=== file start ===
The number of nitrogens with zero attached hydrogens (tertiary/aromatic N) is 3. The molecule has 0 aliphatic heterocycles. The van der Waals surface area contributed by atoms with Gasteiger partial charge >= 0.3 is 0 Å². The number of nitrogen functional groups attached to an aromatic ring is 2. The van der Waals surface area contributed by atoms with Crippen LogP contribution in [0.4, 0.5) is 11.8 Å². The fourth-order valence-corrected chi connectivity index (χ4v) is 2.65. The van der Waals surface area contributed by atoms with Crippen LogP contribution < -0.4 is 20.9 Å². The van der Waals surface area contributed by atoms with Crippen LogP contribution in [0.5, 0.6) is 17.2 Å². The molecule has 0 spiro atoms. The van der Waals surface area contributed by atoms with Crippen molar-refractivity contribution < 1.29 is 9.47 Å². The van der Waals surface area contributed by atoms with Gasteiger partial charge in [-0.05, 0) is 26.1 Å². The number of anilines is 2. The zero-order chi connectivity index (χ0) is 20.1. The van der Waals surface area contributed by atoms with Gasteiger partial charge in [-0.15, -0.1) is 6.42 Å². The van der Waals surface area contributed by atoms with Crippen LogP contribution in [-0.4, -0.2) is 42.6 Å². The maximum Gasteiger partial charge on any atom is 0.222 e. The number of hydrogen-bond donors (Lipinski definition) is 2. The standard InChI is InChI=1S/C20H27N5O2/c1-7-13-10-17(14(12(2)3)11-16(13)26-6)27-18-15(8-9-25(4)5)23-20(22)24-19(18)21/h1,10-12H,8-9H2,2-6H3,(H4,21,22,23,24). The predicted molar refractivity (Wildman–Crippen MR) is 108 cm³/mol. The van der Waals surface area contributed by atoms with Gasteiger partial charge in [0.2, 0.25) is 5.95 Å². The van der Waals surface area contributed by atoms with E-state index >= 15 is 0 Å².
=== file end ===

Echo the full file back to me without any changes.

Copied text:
The number of nitrogens with zero attached hydrogens (tertiary/aromatic N) is 3. The molecule has 0 aliphatic heterocycles. The van der Waals surface area contributed by atoms with Gasteiger partial charge >= 0.3 is 0 Å². The number of nitrogen functional groups attached to an aromatic ring is 2. The van der Waals surface area contributed by atoms with Crippen LogP contribution in [0.4, 0.5) is 11.8 Å². The fourth-order valence-corrected chi connectivity index (χ4v) is 2.65. The van der Waals surface area contributed by atoms with Crippen LogP contribution < -0.4 is 20.9 Å². The van der Waals surface area contributed by atoms with Crippen LogP contribution in [0.5, 0.6) is 17.2 Å². The molecule has 0 spiro atoms. The van der Waals surface area contributed by atoms with Crippen molar-refractivity contribution < 1.29 is 9.47 Å². The van der Waals surface area contributed by atoms with Gasteiger partial charge in [-0.05, 0) is 26.1 Å². The number of anilines is 2. The zero-order chi connectivity index (χ0) is 20.1. The van der Waals surface area contributed by atoms with Gasteiger partial charge in [-0.15, -0.1) is 6.42 Å². The van der Waals surface area contributed by atoms with Crippen LogP contribution in [-0.4, -0.2) is 42.6 Å². The maximum Gasteiger partial charge on any atom is 0.222 e. The number of hydrogen-bond donors (Lipinski definition) is 2. The standard InChI is InChI=1S/C20H27N5O2/c1-7-13-10-17(14(12(2)3)11-16(13)26-6)27-18-15(8-9-25(4)5)23-20(22)24-19(18)21/h1,10-12H,8-9H2,2-6H3,(H4,21,22,23,24). The predicted molar refractivity (Wildman–Crippen MR) is 108 cm³/mol. The van der Waals surface area contributed by atoms with Gasteiger partial charge in [0.2, 0.25) is 5.95 Å². The van der Waals surface area contributed by atoms with E-state index >= 15 is 0 Å².